This sculptural mid-century planter is a spectacular example of McCoy’s modern Harmony line of 1961. It is dramatically streaked with a rich tangerine over-glaze, letting the yellow under-glaze show through. This planter is marked on the base, “McCoy / USA.” The planter is 6.5″ high at its highest point, 8.5″ wide and about 4″ deep.
The Nelson McCoy Sanitary Stoneware Company was founded in 1910 by Nelson McCoy and his father, J. W. McCoy, in Roseville, Ohio. In the 20s, the company became one of the major US makers of pottery and kitchenware. In the late 20s and early 30s they were producing ceramics with blended glazes, dominated by leaf and berry motifs in earthy tones of brown and green. Also in the 30s, the name of the company was changed to the Nelson McCoy Pottery Company.
From the mid 40’s into the 50’s the company began to experiment with new technologies to improve the quality and yield during the mixing, molding, and firing process. When a large part of the McCoy facilities were destroyed by fire in 1950, the company rebuilt with the most modern technology. They were poised to become the largest producer of pottery in the United States, producing millions of ceramics each year by the end of the 50s.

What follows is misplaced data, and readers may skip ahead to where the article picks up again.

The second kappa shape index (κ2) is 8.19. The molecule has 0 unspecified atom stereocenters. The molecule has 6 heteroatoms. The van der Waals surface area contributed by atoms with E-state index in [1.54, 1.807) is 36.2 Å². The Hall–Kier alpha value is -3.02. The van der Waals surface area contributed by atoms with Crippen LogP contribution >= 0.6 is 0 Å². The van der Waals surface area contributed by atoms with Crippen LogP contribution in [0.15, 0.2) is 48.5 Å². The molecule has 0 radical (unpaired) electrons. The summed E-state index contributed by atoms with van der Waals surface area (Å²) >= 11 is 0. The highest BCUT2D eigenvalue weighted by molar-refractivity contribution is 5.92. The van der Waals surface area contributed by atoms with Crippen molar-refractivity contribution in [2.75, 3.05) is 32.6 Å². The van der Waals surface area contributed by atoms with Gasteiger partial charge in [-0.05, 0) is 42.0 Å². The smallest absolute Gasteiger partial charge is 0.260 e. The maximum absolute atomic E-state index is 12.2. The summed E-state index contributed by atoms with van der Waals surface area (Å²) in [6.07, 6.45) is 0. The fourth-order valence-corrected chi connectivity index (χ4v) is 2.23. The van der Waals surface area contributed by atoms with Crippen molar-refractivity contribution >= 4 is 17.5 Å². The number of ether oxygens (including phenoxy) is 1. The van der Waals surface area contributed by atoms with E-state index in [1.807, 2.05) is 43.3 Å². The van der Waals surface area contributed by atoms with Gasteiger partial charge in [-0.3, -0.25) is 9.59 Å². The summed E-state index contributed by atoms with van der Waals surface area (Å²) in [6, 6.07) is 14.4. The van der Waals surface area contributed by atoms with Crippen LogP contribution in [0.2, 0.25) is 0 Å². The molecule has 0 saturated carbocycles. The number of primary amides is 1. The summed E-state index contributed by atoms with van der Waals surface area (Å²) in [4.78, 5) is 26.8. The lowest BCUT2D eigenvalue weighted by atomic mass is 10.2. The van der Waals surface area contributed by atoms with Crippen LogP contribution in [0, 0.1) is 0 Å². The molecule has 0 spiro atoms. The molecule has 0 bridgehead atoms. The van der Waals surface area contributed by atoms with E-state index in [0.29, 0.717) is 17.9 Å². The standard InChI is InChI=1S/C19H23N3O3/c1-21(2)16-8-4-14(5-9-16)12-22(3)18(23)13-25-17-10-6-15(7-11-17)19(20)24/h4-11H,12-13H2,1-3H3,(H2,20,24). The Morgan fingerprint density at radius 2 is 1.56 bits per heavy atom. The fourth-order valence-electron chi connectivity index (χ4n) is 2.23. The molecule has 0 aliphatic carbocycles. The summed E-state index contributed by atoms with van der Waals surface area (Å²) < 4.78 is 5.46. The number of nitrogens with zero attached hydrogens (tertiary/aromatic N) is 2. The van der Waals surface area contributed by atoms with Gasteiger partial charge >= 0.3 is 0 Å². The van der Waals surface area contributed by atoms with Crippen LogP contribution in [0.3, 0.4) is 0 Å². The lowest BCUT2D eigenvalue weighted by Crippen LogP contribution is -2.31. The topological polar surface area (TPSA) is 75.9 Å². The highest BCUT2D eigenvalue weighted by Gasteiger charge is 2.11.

In the late 50s and early 60s the company, influenced by the changing tastes of consumers, added more modern-influenced ceramics. One of their finest designs was the Harmony line, first produced in 1961. The shapes of these vases and planters were flowing and sculptural. The line featured glazes in turquoise, burnt orange, yellow and ivory, colors familiar to mid-century interior design.